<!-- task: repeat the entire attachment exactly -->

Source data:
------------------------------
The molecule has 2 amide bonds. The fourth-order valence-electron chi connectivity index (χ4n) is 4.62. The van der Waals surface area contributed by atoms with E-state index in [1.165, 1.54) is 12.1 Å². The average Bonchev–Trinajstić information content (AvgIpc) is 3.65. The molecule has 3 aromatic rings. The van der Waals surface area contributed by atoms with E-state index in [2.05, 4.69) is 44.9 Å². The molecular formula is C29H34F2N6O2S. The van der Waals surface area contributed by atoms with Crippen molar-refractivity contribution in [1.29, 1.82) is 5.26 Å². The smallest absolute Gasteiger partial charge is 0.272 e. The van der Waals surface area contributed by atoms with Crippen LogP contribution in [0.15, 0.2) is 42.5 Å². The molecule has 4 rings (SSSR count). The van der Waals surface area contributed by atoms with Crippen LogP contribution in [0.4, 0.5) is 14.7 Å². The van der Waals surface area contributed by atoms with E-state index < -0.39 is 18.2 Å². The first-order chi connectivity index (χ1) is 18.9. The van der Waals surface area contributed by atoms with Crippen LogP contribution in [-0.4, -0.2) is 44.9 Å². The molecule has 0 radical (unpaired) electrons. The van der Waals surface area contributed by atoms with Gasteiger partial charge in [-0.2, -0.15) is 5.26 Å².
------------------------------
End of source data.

The molecule has 2 amide bonds. The fourth-order valence-electron chi connectivity index (χ4n) is 4.62. The van der Waals surface area contributed by atoms with E-state index in [1.165, 1.54) is 12.1 Å². The average Bonchev–Trinajstić information content (AvgIpc) is 3.65. The molecule has 3 aromatic rings. The van der Waals surface area contributed by atoms with E-state index in [2.05, 4.69) is 44.9 Å². The molecular formula is C29H34F2N6O2S. The van der Waals surface area contributed by atoms with Crippen molar-refractivity contribution in [1.29, 1.82) is 5.26 Å². The smallest absolute Gasteiger partial charge is 0.272 e. The van der Waals surface area contributed by atoms with Crippen LogP contribution in [0.15, 0.2) is 42.5 Å². The molecule has 4 rings (SSSR count). The van der Waals surface area contributed by atoms with Crippen LogP contribution in [0.4, 0.5) is 14.7 Å². The van der Waals surface area contributed by atoms with E-state index < -0.39 is 18.2 Å². The first-order chi connectivity index (χ1) is 18.9. The van der Waals surface area contributed by atoms with Crippen LogP contribution in [-0.4, -0.2) is 44.9 Å². The molecule has 0 radical (unpaired) electrons. The van der Waals surface area contributed by atoms with Gasteiger partial charge in [-0.2, -0.15) is 5.26 Å².